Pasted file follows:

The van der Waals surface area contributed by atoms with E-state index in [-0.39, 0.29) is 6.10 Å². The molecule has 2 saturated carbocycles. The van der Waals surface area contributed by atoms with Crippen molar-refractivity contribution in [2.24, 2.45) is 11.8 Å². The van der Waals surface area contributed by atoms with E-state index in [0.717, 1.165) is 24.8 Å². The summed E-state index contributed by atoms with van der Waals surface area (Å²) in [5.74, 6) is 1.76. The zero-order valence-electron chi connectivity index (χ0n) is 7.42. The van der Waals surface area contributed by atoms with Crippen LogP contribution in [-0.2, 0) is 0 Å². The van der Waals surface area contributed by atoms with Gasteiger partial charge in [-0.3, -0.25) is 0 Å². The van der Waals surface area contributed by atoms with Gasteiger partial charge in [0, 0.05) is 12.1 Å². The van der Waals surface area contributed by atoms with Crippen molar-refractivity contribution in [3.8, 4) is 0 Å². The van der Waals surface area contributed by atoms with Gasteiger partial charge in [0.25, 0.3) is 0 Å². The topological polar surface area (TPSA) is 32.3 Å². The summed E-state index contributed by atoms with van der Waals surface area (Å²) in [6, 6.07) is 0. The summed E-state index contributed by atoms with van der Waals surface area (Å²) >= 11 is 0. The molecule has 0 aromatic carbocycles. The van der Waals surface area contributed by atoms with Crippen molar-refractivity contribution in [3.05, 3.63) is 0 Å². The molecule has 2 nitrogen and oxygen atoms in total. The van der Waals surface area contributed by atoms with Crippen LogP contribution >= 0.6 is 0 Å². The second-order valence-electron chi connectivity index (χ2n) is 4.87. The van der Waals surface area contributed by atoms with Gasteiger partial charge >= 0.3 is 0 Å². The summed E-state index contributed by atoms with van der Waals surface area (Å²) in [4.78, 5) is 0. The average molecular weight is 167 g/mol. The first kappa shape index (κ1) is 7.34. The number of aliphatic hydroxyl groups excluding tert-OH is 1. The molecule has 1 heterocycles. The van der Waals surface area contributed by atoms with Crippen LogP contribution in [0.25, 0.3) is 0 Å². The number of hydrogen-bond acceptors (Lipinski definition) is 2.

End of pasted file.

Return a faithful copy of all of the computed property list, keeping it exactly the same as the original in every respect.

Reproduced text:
The van der Waals surface area contributed by atoms with E-state index in [-0.39, 0.29) is 6.10 Å². The molecule has 2 saturated carbocycles. The van der Waals surface area contributed by atoms with Crippen molar-refractivity contribution in [2.24, 2.45) is 11.8 Å². The van der Waals surface area contributed by atoms with E-state index in [0.717, 1.165) is 24.8 Å². The summed E-state index contributed by atoms with van der Waals surface area (Å²) in [5.74, 6) is 1.76. The zero-order valence-electron chi connectivity index (χ0n) is 7.42. The van der Waals surface area contributed by atoms with Crippen LogP contribution in [-0.2, 0) is 0 Å². The van der Waals surface area contributed by atoms with Gasteiger partial charge in [-0.3, -0.25) is 0 Å². The van der Waals surface area contributed by atoms with Gasteiger partial charge in [0, 0.05) is 12.1 Å². The van der Waals surface area contributed by atoms with Crippen molar-refractivity contribution in [3.8, 4) is 0 Å². The van der Waals surface area contributed by atoms with Gasteiger partial charge in [0.25, 0.3) is 0 Å². The topological polar surface area (TPSA) is 32.3 Å². The summed E-state index contributed by atoms with van der Waals surface area (Å²) in [6, 6.07) is 0. The summed E-state index contributed by atoms with van der Waals surface area (Å²) >= 11 is 0. The molecule has 0 aromatic carbocycles. The van der Waals surface area contributed by atoms with Crippen molar-refractivity contribution in [3.05, 3.63) is 0 Å². The molecule has 2 nitrogen and oxygen atoms in total. The van der Waals surface area contributed by atoms with Crippen LogP contribution >= 0.6 is 0 Å². The second-order valence-electron chi connectivity index (χ2n) is 4.87. The van der Waals surface area contributed by atoms with Gasteiger partial charge >= 0.3 is 0 Å². The summed E-state index contributed by atoms with van der Waals surface area (Å²) in [4.78, 5) is 0. The average molecular weight is 167 g/mol. The first kappa shape index (κ1) is 7.34. The number of aliphatic hydroxyl groups excluding tert-OH is 1. The molecule has 1 heterocycles. The van der Waals surface area contributed by atoms with Crippen LogP contribution in [0.25, 0.3) is 0 Å². The number of hydrogen-bond acceptors (Lipinski definition) is 2.